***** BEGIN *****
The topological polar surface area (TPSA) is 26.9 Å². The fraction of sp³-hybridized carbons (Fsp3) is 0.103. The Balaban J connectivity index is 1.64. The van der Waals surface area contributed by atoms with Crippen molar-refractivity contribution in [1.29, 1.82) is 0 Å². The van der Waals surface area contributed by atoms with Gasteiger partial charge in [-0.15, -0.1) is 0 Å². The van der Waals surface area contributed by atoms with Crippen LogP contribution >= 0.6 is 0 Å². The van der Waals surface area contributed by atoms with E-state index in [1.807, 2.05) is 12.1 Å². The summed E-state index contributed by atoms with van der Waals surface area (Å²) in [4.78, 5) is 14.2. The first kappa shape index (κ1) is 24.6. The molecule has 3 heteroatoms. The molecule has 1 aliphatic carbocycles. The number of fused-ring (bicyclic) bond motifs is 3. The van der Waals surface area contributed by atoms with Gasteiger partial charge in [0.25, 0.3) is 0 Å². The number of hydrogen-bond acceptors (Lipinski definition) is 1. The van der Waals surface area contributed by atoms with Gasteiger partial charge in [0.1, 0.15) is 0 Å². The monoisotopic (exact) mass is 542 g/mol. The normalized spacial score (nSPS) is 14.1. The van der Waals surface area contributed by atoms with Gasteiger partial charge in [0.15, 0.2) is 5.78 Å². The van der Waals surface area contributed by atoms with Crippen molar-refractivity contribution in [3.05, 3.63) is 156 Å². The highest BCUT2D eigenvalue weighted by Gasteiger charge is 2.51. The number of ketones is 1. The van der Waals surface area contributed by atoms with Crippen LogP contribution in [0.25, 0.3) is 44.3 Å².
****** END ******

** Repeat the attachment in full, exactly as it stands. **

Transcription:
The topological polar surface area (TPSA) is 26.9 Å². The fraction of sp³-hybridized carbons (Fsp3) is 0.103. The Balaban J connectivity index is 1.64. The van der Waals surface area contributed by atoms with Crippen molar-refractivity contribution in [1.29, 1.82) is 0 Å². The van der Waals surface area contributed by atoms with Gasteiger partial charge in [-0.15, -0.1) is 0 Å². The van der Waals surface area contributed by atoms with Crippen LogP contribution >= 0.6 is 0 Å². The van der Waals surface area contributed by atoms with E-state index in [1.807, 2.05) is 12.1 Å². The summed E-state index contributed by atoms with van der Waals surface area (Å²) in [4.78, 5) is 14.2. The first kappa shape index (κ1) is 24.6. The molecule has 3 heteroatoms. The molecule has 1 aliphatic carbocycles. The number of fused-ring (bicyclic) bond motifs is 3. The van der Waals surface area contributed by atoms with Gasteiger partial charge in [0.25, 0.3) is 0 Å². The number of hydrogen-bond acceptors (Lipinski definition) is 1. The van der Waals surface area contributed by atoms with Gasteiger partial charge in [0.1, 0.15) is 0 Å². The monoisotopic (exact) mass is 542 g/mol. The normalized spacial score (nSPS) is 14.1. The van der Waals surface area contributed by atoms with Gasteiger partial charge in [0.15, 0.2) is 5.78 Å². The van der Waals surface area contributed by atoms with Crippen molar-refractivity contribution in [3.05, 3.63) is 156 Å². The highest BCUT2D eigenvalue weighted by Gasteiger charge is 2.51. The number of ketones is 1. The van der Waals surface area contributed by atoms with Crippen LogP contribution in [0.25, 0.3) is 44.3 Å².